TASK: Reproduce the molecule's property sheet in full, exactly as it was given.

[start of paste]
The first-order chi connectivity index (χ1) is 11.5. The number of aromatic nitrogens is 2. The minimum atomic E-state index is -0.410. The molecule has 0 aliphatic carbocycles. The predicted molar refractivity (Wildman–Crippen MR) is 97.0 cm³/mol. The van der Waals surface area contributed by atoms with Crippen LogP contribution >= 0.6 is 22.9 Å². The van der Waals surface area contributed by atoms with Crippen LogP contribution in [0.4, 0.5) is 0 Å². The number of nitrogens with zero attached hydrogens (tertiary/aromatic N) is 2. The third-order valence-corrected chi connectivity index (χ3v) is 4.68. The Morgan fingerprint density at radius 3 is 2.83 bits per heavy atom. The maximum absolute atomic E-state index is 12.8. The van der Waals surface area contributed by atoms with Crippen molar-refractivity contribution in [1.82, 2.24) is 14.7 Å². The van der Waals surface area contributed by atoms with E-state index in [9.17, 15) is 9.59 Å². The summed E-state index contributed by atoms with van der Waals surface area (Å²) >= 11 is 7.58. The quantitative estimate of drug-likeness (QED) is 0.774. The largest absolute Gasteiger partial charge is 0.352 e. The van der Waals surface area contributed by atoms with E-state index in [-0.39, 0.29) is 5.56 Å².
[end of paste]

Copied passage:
The first-order chi connectivity index (χ1) is 11.5. The number of aromatic nitrogens is 2. The minimum atomic E-state index is -0.410. The molecule has 0 aliphatic carbocycles. The predicted molar refractivity (Wildman–Crippen MR) is 97.0 cm³/mol. The van der Waals surface area contributed by atoms with Crippen LogP contribution >= 0.6 is 22.9 Å². The van der Waals surface area contributed by atoms with Crippen LogP contribution in [0.4, 0.5) is 0 Å². The number of nitrogens with zero attached hydrogens (tertiary/aromatic N) is 2. The third-order valence-corrected chi connectivity index (χ3v) is 4.68. The Morgan fingerprint density at radius 3 is 2.83 bits per heavy atom. The maximum absolute atomic E-state index is 12.8. The van der Waals surface area contributed by atoms with Crippen molar-refractivity contribution in [1.82, 2.24) is 14.7 Å². The van der Waals surface area contributed by atoms with E-state index in [9.17, 15) is 9.59 Å². The summed E-state index contributed by atoms with van der Waals surface area (Å²) >= 11 is 7.58. The quantitative estimate of drug-likeness (QED) is 0.774. The largest absolute Gasteiger partial charge is 0.352 e. The van der Waals surface area contributed by atoms with E-state index in [-0.39, 0.29) is 5.56 Å².